Cars produce a mighty din when they cross the bridge's large expansion joints, located over the hinges where the road decks on fixed columns meet the mobile transition spans. These spans swing up and down to match seasonal changes in the levels of Lake Washington.
Washington state possesses four of the world’s five longest floating bridges and 78 years of operating history. Despite that experience, the state couldn’t prevent a loud ka-thunk noise thousands of times every day, at the new Highway 520 bridge.
Cars produce a mighty din while crossing the broad expansion joints, over the hinges where road decks on fixed columns meet the mobile transition spans. These spans swing up and down to match seasonal changes in the levels of Lake Washington.
This fall, University of Washington scientists set up microphones in the bike lane and under the joints, in a quest for ways to quiet the bridge. “It’s a big deal for the neighborhood so I very much hope that we can make a difference for them,” said Per Reinhall, UW professor of mechanical engineering.
Most Read Local Stories
- Rare brain-eating amoebas killed Seattle woman who rinsed her sinuses with tap water. Doctor warns this could happen again
- Steve McQueen's Ford Mustang, star of famed car-chase scene in 'Bullitt,' pulls into Tacoma WATCH
- 'You should get on a waiting list': Seattle's child-care crunch takes toll on parents, providers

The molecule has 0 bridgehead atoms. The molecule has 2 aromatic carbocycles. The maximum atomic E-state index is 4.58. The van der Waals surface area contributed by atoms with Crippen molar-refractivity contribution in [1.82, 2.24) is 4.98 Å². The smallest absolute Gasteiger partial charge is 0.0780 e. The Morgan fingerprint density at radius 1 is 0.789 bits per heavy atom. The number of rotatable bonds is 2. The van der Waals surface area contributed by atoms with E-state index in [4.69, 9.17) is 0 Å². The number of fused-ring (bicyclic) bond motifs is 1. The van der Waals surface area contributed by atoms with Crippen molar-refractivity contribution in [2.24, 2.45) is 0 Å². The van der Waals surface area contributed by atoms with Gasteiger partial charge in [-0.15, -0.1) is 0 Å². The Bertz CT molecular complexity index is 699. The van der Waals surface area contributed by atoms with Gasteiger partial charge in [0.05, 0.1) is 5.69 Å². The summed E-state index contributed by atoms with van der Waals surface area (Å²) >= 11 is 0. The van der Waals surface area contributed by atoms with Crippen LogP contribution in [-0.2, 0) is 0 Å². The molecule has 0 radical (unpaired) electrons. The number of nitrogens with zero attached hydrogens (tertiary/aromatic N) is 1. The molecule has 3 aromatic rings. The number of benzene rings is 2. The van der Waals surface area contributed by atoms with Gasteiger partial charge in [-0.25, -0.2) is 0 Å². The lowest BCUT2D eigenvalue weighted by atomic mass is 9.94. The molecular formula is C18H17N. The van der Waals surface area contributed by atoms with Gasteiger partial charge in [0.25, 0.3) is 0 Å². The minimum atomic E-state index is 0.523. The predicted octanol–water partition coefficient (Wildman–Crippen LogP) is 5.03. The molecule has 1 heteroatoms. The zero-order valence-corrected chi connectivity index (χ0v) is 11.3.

- Seattle police sergeant demoted for retaliating against man angry about being towed
- 'A test tube for anti-gunners': How Washington state voters have the NRA on the run | Danny Westneat
The team will discuss findings with Medina city leaders Dec. 13. The Washington State Department of Transportation (WSDOT) intends to send a report to lawmakers by early January when the legislative session begins, agency spokeswoman Kris Reitmann said. The study was prompted by complaints from Medina, but is meant to provide noise-reduction ideas for more than 50 bridges, she said.
Medina Councilmember Sheree Wen said she hopes WSDOT will make project requests before a Dec. 12 deadline to qualify in the 2019 state budget cycle.
“Otherwise, we have to wait and suffer another two years,” Wen said.
“I feel the UW is dragging their feet and taking too long,” she said. “They were supposed to do the study this summer.”
The Legislature earlier this year approved $181,000 for UW to conduct the noise study, with a report due Oct. 15. Sen. Patty Kuderer, D-Bellevue, said she’s not worried about the timing, since lawmakers often amend or update transportation budgets. But finding the money for any retrofits in 2019 will take effort, she said.
Reinhall, the principal investigator, said the study didn’t receive its state funding until midyear. “It took a while to assemble the team and get the right equipment,” he said. “I think we acted promptly.”
WSDOT has battled expansion-joint noise before, when the second Tacoma Narrows Bridge opened in 2007 above homes in Gig Harbor. The state added concrete walls lined with foam to absorb low-frequency sounds. However, foam panels fell into the roadway, causing a traffic hazard, said spokeswoman Claudia Bingham Baker. The foam was removed in 2016, ending what The News Tribune of Tacoma called “eight years of futility.”
When they designed the new Highway 520, engineers applied lessons from the Narrows bridge, by striving to confine the sound. A steel-and-concrete chamber under the new joints has contained noise so it doesn’t afflict lakefront homes about 70 feet below the bridge’s east high rise.
But a different problem surfaced. Sound waves travel up and out.
The UW team’s early hypothesis compared the effect to plucking a guitar string over the instrument’s sound hole, while Medina Councilmember Alex Morcos said the deep chamber amplifies sound “like a subwoofer.”